Weed-puffing folk hero, energetic polygamist, political rabble-rouser and all-around badass, the late Nigerian bandleader is one of the few figures to near-singlehandedly concoct an entire musical genre — in this case the magnificently propulsive, polyrhythmic Afrobeat. He was also a potent, prolific composer, so it makes sense that the not-for-profit organization has followed its 2002 multi-artist Fela tribute, Red Hot + Riot, with this second volume. (Another reason is that Fela died of complications from AIDS, the disease Red Hot was created to fight.) The group has released 18 uniformly impressive benefit albums since 1990; the Cole Porter-themed debut Red Hot + Blue and 2009’s eclectic Dark Was the Night, the latter curated by Bryce and Aaron Dessner of , are good starting points. Fela Kuti is the only artist to serve as the subject of two Red Hot sets.
But the biggest reason behind this latest collection, no doubt, is the success of — the unlikely but spectacular musical that’s seen multiple runs on Broadway and around the world, and helped make the man’s sound more popular than ever. Afrobeat is part of Western pop vernacular, not uncommon as a backdrop for or as bedrock for . (And some may recall that for 1980’s Remain in Light.) In fact, many young bands devote themselves specifically to Afrobeat — most famously Brooklyn’s , which was eventually tapped by the producers of Fela! for the musical’s on-stage pit orchestra.
This backdrop may explain why Red Hot + Fela sounds both more faithful to, and more inventive with, this music than Red Hot + Riot, which sometimes forced connections between Afrobeat and other styles, particularly hip-hop. One of the new set’s highlights is a strikingly straight reading of a 1972 deep-catalog cut, “,” by an unlikely trio: ‘s Jim James, ‘ Brittany Howard and ‘ Merrill Garbus. Given James and Howard’s feel for vintage southern R&B (Fela was profoundly shaped by ) and Garbus’ feel for African styles, it’s not as big a stretch as you might think. They nail the song’s delicious, slow-motion soul groove, stretching it out for 14 minutes — two minutes longer than the original, for no apparent reason other than that it feels so damn good. In “Lady,” tUnE-yArDs and ?uestlove tighten and loop the original groove, magnifying its hypnotic muscle, while Benin’s and globetrotting MC Akua Naru complicate the song’s provocatively sexist lyrics.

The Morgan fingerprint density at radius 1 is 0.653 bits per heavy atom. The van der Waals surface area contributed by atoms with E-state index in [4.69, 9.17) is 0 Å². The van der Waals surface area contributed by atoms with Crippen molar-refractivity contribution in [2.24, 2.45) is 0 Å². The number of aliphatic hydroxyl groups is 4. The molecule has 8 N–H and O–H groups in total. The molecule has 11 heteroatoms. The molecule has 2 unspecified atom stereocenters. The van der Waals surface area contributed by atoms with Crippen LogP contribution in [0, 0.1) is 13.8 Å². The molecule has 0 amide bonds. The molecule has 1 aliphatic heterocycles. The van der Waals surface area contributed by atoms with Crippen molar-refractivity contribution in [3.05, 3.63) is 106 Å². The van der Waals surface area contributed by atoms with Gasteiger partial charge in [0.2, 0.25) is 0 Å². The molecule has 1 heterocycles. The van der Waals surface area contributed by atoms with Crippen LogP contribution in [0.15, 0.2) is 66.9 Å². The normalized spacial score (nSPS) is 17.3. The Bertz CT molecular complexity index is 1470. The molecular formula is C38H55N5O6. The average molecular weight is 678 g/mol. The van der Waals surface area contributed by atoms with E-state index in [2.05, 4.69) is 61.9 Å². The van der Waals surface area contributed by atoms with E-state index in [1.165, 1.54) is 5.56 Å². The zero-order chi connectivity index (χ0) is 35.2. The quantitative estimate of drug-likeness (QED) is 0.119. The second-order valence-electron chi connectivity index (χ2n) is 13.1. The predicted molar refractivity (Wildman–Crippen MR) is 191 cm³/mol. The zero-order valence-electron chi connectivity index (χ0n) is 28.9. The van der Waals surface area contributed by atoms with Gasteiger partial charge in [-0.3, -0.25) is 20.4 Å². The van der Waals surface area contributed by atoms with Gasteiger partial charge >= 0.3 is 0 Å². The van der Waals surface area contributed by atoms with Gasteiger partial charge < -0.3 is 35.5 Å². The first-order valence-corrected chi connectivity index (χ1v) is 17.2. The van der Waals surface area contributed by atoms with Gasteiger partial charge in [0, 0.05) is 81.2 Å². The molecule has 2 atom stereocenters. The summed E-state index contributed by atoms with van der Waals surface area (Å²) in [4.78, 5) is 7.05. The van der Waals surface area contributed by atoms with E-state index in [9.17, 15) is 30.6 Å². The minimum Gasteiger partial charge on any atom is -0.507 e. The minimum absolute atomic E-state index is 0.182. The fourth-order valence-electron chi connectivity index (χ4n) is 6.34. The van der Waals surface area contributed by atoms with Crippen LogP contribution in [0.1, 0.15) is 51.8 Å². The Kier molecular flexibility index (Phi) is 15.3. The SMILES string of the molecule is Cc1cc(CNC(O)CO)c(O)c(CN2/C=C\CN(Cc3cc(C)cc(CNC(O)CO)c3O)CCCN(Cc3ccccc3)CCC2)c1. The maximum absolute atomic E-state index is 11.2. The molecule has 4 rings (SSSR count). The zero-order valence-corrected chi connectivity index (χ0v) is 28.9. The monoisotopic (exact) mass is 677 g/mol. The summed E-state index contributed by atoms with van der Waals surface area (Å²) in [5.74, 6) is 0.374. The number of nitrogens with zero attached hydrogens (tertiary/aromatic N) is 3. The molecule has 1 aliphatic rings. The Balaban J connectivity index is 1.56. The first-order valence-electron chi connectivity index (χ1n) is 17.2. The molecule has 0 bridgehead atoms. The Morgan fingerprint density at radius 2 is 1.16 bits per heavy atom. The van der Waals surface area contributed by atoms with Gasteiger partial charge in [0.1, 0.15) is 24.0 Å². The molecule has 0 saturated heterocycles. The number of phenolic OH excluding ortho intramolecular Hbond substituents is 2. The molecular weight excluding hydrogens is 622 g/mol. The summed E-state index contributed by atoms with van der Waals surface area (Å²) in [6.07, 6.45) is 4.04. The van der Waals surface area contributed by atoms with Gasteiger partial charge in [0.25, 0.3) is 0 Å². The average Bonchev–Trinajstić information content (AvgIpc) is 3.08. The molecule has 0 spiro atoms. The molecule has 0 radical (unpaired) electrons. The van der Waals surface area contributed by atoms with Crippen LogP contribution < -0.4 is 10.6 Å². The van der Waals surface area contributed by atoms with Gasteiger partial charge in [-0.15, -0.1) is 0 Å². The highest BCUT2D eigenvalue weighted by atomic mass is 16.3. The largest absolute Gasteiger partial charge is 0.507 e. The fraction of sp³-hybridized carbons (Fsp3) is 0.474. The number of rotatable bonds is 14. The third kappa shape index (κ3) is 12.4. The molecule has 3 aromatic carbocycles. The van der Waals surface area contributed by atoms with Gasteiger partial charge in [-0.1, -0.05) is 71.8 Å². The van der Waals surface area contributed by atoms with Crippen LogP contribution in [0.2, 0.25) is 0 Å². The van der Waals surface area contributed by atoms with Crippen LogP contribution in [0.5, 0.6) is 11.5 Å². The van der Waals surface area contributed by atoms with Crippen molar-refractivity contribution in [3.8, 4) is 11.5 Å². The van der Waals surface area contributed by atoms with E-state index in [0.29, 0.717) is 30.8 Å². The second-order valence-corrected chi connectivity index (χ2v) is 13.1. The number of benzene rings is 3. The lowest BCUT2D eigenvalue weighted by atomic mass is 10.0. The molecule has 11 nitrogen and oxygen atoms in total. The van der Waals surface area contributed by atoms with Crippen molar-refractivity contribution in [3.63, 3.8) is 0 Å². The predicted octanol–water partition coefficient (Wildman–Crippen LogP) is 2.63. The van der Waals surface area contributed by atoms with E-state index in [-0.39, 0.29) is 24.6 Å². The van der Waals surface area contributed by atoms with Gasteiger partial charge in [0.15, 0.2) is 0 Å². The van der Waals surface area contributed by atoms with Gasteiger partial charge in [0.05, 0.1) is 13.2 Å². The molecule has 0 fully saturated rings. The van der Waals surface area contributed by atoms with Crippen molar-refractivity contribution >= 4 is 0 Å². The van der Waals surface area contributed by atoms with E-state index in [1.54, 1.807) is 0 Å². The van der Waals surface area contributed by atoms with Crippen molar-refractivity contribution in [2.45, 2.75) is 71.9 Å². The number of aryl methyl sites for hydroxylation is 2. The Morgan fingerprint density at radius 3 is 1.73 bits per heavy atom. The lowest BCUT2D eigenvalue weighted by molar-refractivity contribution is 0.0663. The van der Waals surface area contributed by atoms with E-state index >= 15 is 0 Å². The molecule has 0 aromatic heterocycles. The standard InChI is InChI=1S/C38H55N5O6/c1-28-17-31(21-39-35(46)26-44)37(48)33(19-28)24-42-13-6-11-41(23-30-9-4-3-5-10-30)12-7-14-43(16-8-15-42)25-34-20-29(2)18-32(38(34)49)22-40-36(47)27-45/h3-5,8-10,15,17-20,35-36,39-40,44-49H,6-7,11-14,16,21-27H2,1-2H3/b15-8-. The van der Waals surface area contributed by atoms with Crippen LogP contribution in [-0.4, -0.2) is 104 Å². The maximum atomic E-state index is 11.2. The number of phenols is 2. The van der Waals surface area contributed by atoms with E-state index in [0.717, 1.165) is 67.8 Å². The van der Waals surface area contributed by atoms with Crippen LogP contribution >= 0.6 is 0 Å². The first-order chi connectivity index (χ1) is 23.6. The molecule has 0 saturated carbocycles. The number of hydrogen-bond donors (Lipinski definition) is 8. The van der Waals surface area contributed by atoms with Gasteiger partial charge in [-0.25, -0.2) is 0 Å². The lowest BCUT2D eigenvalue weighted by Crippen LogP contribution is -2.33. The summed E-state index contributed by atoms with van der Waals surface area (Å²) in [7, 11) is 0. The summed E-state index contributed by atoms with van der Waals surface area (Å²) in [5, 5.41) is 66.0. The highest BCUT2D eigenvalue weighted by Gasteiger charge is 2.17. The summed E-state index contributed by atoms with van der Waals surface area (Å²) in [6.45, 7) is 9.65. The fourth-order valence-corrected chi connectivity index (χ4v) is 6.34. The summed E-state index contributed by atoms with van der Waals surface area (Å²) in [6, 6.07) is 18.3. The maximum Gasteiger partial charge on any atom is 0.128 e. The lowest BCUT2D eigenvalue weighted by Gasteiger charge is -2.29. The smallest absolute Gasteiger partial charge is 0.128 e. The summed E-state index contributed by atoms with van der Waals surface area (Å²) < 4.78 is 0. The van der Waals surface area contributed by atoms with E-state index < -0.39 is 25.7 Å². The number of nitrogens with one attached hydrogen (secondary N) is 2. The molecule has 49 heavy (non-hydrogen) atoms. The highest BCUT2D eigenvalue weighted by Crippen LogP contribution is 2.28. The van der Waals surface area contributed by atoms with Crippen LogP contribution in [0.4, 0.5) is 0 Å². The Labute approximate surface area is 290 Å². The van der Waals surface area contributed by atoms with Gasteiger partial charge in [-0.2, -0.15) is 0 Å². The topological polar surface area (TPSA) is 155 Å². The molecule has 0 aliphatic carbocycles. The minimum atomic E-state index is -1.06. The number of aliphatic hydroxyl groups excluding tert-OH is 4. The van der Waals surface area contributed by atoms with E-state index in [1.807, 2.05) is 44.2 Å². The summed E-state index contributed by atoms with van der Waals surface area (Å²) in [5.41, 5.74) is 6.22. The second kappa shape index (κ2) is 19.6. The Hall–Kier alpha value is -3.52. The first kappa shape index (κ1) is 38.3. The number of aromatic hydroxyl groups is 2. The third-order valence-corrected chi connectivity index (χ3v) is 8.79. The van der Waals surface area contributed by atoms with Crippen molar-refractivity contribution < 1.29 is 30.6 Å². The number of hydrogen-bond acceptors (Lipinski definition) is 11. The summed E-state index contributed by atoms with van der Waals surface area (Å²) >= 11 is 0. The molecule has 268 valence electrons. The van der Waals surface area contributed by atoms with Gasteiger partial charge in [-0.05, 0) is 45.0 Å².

Elsewhere, young African artists retool Fela’s music. The Belgium-based Congolese rapper Baloji and his band L’Orchestre de la Katuba weave heady Congolese guitar lines between chortling Afrobeat brass (“Buy Africa”), while Kenya’s Just A Band lend their vocals on ‘Who No Know Go’ and Johannesburg fusionist Spoek Mathambo views two vintage tracks through the lens of modern club music (“Zombie,” “Yellow Fever”).
The most radical arrangement here also serves as the record’s high point: a version of “Sorrow, Tears, and Blood” by with vocals by Tunde Adebimpe and Kyp Malone of . The guitar lines of the original become pizzicato strings — the woody plucking sounding a little like — and the electric keyboard lines are transformed into lonely whistling. What’s striking is how legibly the music is transformed while stripped to its bones; the melody and rhythm lose no power. The performance becomes a 21st-century blues, as well as a testament to the durability of Fela Kuti’s music.
To listen or purchase Red + Fela, click HERE